The answer in a surprising number of cases — one page.

How much can you really say in one page? Depending on spacing and font size, one “traditional” page can typically range from 200 to 400 words — although a “digital page” on the Internet is frequently much longer. With numbers like that, you must clearly choose your words very carefully. This can be be a difficult assignment even for the most experienced writer.

“The One-Page Proposal” by Patrick Riley will help get you in the right frame of mind for this imposing chore. Even if you intend to hire a business writing expert to help you prepare your own one-page proposal, Riley’s book is “must reading” — at a minimum, it will provide readers with a better foundation for understanding the importance of concise business writing.

This valuable guide is available in both paperback and Kindle versions — buying both is a smart investment.

Of course, a similar mindset is also advisable when preparing an effective press release — as noted above, press releases are usually most successful when restricted to a maximum of 500 words (and shorter is frequently even more effective).

By the way, some press release sites will limit you to a shorter version anyway. A limit varying from 250 to 500 words is imposed on several sites. In a few cases, you can still publish a longer press release on some websites by paying additional fees. But I recommend that you take the self-imposed hint: Keep your press release short and simple.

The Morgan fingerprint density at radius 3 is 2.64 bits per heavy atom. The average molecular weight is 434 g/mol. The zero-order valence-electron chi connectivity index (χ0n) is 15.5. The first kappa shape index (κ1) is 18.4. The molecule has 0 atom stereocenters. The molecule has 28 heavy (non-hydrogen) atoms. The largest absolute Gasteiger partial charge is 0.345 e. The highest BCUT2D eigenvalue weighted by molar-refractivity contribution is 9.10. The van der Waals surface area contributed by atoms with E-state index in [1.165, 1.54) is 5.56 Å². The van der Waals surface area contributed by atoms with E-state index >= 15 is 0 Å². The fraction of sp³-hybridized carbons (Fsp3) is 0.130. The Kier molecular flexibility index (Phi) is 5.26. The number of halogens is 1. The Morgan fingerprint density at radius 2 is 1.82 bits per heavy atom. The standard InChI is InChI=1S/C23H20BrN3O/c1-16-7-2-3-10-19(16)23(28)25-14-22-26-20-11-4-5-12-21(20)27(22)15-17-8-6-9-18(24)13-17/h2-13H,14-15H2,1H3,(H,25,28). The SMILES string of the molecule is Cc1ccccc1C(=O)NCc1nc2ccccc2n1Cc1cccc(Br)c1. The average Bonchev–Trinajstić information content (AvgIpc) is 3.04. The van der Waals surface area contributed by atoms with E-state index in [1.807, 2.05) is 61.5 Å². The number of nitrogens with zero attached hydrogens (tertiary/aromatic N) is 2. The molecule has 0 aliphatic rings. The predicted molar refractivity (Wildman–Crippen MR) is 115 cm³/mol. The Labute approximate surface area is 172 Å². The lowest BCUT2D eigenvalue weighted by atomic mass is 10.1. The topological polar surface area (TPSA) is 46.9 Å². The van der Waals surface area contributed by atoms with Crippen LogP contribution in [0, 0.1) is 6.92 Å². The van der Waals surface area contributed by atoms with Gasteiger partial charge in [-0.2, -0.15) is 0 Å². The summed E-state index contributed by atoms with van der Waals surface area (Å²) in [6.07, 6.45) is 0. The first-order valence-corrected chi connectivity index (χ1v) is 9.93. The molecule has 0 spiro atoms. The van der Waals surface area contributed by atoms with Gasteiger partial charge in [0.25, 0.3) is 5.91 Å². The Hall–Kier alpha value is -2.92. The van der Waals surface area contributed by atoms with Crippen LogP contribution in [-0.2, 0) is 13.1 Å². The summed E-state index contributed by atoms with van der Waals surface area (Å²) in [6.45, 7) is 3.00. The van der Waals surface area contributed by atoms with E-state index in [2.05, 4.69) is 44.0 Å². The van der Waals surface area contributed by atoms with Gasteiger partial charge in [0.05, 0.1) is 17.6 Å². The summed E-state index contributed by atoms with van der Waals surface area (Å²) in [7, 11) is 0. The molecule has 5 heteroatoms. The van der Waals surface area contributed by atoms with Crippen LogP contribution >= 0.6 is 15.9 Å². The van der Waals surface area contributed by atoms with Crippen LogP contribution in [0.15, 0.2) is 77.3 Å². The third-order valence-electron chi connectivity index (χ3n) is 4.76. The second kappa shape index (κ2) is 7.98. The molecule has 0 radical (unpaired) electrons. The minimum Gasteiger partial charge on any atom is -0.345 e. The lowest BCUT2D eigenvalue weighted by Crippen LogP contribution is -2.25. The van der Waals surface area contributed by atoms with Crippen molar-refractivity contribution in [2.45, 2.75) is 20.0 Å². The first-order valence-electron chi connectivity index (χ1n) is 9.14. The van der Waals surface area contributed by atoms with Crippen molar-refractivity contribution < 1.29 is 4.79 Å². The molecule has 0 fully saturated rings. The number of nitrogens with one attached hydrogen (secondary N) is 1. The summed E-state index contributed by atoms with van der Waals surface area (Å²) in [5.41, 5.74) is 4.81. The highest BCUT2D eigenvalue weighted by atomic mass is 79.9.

6 Quotes to Remember About Business Writing and Press Releases

When managers and employees are striving to balance multiple priorities, it can be difficult to remember what is truly important. This balancing act is often easier with the aid of a memorable quotation — here are six that can help to reinforce the ongoing importance of business writing:

  • “I’m not a very good writer, but I’m an excellent rewriter.” (James Michener)
  • “You write to be read. That is the bottom line.” (Jane Yolen)
  • “Writing is seeing. It is paying attention.” (Kate DiCamillo)
  • “Good writing is clear thinking made visible.” (Bill Wheeler)
  • “The idea is to write it so that people hear it and it slides through the brain and goes straight to the heart.” (Maya Angelou)
  • “Writing is the best way to talk without being interrupted.” (Jules Renard)

Both search engines and business clients have rapidly devalued the everyday use of short articles that are not informative.

— Stephen Bush
Thanks for Visiting The Art and Science of Writing Press Releases — All images provided under End User License Agreement to Stephen Bush
Thanks for Visiting The Art and Science of Writing Press Releases — All images provided under End User License Agreement to Stephen Bush

© 2015 Stephen Bush